Guy Noves said his only priority was the truth about his dismissal ahead of an employment tribunal in Toulouse 14 months after he was sacked as coach of France, he told a French national newspaper.
Noves – who turned 65 in early February – is claiming €2.9million in back pay on his reported €800,000-a-year contract, plus 1,800 hours overtime and damage to his reputation.
He has been preparing for his big day at the tribunal for some time. In a recent interview with Le Monde, he said: “For 14 months, I’ve been preparing for the fight of my life. It’s coming. That’s all I can think about.
“They hurt me, and they’re going to have to explain themselves.”
The tribunal, on Thursday, could scarcely come at a worse time for Bernard Laporte, the beleaguered President of the Fédération Française de Rugby (FFR).
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The dreadful start to the 2019 Six Nations by France’s senior men’s team following a 2018 for which the word ‘dismal’ could have been invented; the marked increase in volume of questions over the national coach and his staff; and rumours of – another – player mutiny would be enough to have even the strongest rugby union president weeping quietly into his breakfast juice.
Laporte removed Noves from the France coach’s job after the November internationals in 2017, for which he had named nearly 70 players but failed to engineer a win in four matches. He left with a record of seven wins from 21 internationals – and his term ended with a run of six defeats and a draw.
Replacement Jacques Brunel, now has three wins from 13 in just over a year in the job. France’s last victory was against Argentina in November. Before that, it was England in the 2018 Six Nations.
The relationship between Laporte, elected President of the FFR in December 2016, and Noves had been, at best, frosty since Laporte was France coach and Noves in charge at Toulouse.
At first, Laporte had tried to insist everything in the Marcoussis garden was rosy. He took to Twitter to say: “Guy Noves has done a remarkable job as head of the French team. Without a shadow of a doubt I believe that today he’s the best coach for the national team. Rest assured, Noves will remain as coach.”
That apparent confidence didn’t last. Within a year, and despite further public displays of mutual appreciation, Noves was replaced by Brunel.
The former coach was later quick to question the motives behind his dismissal. He believes Laporte had plans to oust him before he was elected President of the FFR. In an interview with Le Monde shortly after he lost his job, he said: “It wasn’t my incompetence that drove me out of the federation.”
His lawyers added in a statement around the same time: “It is constant that Mr Bernard Laporte carried in the context of the electoral campaign that led him to become President of the FFR, the information that he would terminate Mr Guy Noves’ commitment as soon as he was elected, even if he had, before that deadline, sent a contrary message.”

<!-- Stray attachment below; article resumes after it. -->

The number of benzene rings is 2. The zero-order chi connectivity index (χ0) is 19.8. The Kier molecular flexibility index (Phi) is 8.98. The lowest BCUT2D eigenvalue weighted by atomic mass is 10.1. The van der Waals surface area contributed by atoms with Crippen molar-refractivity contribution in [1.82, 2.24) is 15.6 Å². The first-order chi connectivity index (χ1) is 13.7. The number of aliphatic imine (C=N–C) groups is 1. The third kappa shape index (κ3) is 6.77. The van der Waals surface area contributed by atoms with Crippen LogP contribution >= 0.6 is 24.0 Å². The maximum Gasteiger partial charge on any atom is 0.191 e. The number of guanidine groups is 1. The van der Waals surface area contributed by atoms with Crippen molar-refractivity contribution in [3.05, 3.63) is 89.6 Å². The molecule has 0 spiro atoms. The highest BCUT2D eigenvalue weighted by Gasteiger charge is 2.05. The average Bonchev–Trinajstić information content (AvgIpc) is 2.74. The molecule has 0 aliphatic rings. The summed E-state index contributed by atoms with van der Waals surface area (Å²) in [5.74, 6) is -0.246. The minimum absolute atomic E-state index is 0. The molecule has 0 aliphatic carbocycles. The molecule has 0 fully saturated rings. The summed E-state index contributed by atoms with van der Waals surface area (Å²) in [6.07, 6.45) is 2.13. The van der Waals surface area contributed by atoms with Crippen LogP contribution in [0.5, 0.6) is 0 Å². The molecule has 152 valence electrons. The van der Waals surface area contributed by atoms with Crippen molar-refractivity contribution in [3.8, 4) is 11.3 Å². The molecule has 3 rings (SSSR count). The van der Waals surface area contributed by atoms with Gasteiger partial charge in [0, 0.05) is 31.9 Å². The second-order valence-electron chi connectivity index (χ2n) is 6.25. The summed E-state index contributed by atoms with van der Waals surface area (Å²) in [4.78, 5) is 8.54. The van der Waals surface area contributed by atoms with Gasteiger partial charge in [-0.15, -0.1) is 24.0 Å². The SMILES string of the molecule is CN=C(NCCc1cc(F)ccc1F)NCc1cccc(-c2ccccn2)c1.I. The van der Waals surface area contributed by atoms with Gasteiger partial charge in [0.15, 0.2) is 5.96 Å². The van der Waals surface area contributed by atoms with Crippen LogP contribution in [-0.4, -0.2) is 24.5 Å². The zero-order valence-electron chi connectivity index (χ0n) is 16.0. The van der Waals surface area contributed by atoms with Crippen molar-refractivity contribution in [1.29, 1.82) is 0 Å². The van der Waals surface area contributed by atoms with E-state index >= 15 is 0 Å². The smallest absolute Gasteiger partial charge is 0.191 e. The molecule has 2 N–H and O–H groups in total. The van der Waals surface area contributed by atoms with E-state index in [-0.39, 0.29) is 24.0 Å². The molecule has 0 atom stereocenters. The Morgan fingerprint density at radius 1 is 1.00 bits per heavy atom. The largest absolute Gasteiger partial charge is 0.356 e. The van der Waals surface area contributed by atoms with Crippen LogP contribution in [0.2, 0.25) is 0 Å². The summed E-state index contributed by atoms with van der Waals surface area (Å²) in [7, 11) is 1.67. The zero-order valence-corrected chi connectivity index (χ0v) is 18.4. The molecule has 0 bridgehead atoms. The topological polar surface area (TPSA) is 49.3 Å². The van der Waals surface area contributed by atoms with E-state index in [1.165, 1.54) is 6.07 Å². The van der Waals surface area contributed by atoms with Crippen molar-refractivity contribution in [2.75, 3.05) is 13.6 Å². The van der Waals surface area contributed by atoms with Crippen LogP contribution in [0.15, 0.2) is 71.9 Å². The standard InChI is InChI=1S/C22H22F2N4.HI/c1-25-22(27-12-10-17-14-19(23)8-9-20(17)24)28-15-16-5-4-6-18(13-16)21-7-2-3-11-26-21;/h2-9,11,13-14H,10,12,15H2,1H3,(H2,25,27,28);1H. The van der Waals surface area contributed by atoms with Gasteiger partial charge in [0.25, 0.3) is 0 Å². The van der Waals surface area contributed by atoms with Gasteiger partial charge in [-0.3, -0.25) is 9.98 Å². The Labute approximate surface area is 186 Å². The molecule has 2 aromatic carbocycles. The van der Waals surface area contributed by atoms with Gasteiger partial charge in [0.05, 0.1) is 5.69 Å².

Noves said he had learned of his removal via the media, and vowed to fight serious misconduct charges levelled against him by the FFR. One of the key claims in the allegations was that he, along with lieutenants Yannick Bru and Jeff Dubois – who have since settled their disputes with the FFR – failed to liaise with Top 14 clubs.
“I cannot understand why I will never be able to achieve the goals we set in 2016 when I took office,” Noves said at the time.
Coaching the national side was supposed to be the icing on the career cake for the former Toulouse boss, who was already the most successful club manager in the world when he left the Pink City for Marcoussis.
He told Le Monde his dream job had turned into a ‘little death’. Now, he says: “I have one priority: that the truth comes out.”
The serious misconduct charge – apparently for failing to face, let alone ease, deep-seated tensions between the national set-up and demanding, cash-rich Top 14 clubs – hurt him particularly, he said. “I don’t want people to say to themselves, when they see me: ‘What the hell did he do wrong?’. I don’t want this question mark.”
He was accused of failing to liaise with Top 14 clubs. Speaking in January 2018, he spoke of his surprise. “I have always opened up [France training ground] Marcoussis to the whole of French rugby whenever possible.
“Bernard Laporte seems to be saying I am responsible for a lack of relations between the clubs and the Federation and that they must now be re-established as a matter of urgency. This is perfectly false.”
He added: “When Laporte was coach [of France], I didn’t see him at Toulouse, even though the club was the main provider of players to the French national team.”
The tribunal sits in Toulouse – where Noves is a local hero – on Thursday. But a decision is not expected for several weeks. Even after a ruling is made, either side could appeal against it – suggesting that there is a long way to go before the case of Guy Noves v FFR is concluded.
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